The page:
Some months ago I organized a workshop at Springest to share the basics of tmux and Vim with the rest of the team. I already wrote a post about tmux. And now it’s time to say something about Vim!

I will be splitting the content of the workshop into different posts, this being the first one where I will focus on how to survive your first week!

It goes without saying that as software developers, our jobs depend on continuous learning. It’s therefore incredibly useful to jump in as a beginner on new tools and subjects from time to time. So why don’t we all give Vim a try today? Here are 5 tips to help you go through your very first days.


Vim comes along with its own interactive tutorial: Vimtutor. Following the tutorial takes about 30 minutes, where you will learn your first Vim commands: how to create and open files, make changes and save them, etc.

Open up a shell, type vimtutor and you are ready to go!

Avoid too much configuration

Vim allows you to configure and extend its behavior almost without boundaries. Be careful here, since it is recommended to spend your first weeks getting to know Vim’s core behavior and its default key bindings. Try to stay away from any type of customization or configuration. I promise that when you look back in the future, you will thank yourself ;)

However it is totally allowed to borrow some basic configuration from a friend. Personally I learn things much better if my screen looks nice (I guess because of my design background), and the default vim colors were not so appealing for me. So some configuration was needed in my case. Back then, I borrowed Mike Coutermarsh’s configuration. But you can check out my .vimrc as well if you prefer.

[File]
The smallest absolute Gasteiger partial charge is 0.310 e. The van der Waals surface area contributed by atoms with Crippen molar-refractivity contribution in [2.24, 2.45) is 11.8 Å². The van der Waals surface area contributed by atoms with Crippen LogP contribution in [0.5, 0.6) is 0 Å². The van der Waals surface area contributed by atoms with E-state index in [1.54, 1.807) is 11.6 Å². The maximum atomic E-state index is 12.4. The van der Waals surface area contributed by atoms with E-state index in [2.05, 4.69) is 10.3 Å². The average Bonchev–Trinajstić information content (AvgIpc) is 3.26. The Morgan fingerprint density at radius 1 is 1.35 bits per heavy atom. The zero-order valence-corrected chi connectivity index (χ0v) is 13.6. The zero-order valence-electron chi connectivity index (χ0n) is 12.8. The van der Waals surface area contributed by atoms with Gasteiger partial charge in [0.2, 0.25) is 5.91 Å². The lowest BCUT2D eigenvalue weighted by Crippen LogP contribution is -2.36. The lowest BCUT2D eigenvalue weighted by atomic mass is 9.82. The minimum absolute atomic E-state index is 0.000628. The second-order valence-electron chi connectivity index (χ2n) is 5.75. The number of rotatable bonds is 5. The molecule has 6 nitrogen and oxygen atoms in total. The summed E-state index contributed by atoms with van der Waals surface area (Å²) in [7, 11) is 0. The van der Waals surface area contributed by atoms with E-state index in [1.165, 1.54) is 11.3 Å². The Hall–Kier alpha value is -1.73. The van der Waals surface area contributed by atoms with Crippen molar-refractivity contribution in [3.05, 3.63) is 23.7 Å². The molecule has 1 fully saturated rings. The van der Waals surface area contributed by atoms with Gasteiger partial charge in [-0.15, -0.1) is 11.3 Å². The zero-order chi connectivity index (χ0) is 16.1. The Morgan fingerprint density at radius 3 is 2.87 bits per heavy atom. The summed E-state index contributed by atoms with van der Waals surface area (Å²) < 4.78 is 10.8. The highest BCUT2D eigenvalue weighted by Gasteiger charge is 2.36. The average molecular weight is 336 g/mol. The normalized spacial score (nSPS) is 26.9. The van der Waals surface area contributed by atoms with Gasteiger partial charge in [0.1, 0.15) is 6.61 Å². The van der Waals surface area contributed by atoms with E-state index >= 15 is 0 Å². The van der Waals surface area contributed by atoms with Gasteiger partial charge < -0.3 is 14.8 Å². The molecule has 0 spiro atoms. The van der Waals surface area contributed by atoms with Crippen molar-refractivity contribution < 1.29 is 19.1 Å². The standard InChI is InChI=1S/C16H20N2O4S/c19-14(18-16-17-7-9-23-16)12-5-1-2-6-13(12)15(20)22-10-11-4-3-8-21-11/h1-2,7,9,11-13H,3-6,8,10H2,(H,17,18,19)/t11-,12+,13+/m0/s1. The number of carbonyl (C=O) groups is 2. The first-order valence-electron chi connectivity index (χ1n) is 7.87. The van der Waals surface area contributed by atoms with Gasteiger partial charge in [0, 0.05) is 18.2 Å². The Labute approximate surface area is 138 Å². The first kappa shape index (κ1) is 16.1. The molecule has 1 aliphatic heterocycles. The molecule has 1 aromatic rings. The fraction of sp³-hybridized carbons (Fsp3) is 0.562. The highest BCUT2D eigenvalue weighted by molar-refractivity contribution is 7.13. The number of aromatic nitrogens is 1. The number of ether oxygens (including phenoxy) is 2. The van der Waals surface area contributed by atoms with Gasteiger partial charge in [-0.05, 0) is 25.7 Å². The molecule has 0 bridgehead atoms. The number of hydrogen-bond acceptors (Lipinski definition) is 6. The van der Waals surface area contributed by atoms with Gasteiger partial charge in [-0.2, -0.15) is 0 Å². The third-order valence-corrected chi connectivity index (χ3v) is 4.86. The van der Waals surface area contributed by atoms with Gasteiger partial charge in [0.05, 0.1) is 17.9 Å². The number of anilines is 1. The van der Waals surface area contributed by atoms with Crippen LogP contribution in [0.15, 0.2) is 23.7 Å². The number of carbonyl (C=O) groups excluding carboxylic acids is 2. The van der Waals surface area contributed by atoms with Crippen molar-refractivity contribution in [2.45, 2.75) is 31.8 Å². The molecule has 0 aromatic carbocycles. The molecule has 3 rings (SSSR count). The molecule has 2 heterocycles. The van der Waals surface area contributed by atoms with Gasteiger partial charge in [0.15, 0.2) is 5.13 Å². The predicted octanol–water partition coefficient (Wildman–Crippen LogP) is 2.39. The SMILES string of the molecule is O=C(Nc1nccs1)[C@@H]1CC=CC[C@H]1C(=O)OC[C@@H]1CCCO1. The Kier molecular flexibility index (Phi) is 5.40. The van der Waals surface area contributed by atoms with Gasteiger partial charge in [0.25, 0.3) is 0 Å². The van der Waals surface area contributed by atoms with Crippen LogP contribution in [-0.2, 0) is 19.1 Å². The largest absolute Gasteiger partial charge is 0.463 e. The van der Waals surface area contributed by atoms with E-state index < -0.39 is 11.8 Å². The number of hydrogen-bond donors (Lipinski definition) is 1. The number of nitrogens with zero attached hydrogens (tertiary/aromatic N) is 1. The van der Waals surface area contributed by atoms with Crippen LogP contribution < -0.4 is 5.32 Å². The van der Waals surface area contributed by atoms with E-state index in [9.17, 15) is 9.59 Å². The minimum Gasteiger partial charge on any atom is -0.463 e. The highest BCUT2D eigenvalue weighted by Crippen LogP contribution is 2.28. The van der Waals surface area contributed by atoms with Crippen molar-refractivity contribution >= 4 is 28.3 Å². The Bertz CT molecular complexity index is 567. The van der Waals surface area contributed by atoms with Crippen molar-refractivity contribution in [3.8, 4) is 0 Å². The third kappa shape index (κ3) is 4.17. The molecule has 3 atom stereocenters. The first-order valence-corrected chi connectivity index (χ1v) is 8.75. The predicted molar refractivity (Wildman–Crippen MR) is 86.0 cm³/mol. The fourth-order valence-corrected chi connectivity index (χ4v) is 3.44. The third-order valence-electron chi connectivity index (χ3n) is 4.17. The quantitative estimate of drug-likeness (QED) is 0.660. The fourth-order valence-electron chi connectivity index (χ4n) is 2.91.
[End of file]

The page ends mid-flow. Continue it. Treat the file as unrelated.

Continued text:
If you encounter any issues when using my configuration, ping me on twitter and I’ll help you out.

Build up a cheat sheet

There are some very good cheat sheets out there when starting to learn vim, like this one, that can serve as a great reference. However it is very important that you build up your own while you are learning.

For those of you familiar with Asana, I created a single project when I started learning: Mastered Vim. I was regularly adding new tasks (following different topics, like motions and moving, windows, tabs, etc.) and writing down all related key bindings in the task description. Every morning before jumping into Vim, I would review all of them and mark any task that I could already remember as completed!

This method worked great for me, and I encourage you to do the same.

Ask for help

There will be moments in which you need to ask for help. In this case, you have several options:

  1. Vim’s Built-In Help - Great resource when you know exactly what you are searching for. Open up vim and type :help <vim-command>. From there you can follow any tag under the help by typing Ctrl + ].

  2. Vim Wiki - Visit this site when you have other more general questions, like how to re-indent a whole file.

  3. Friends - At Springest there are other people that use Vim too. We created our own #vim channel in Slack. I love it when I go there with a question aiming for a very direct answer and see others starting a discussion about the different ways in which it can be accomplished within the Vim world!

Stick with it

Last but not least, you need to make a commitment to yourself - keep going when the landscape gets dark. Normally it takes about a week to feel productive again. From there on you can only continue getting more and more efficient, which is something that definitely helps you grow as a developer. Enjoy the journey!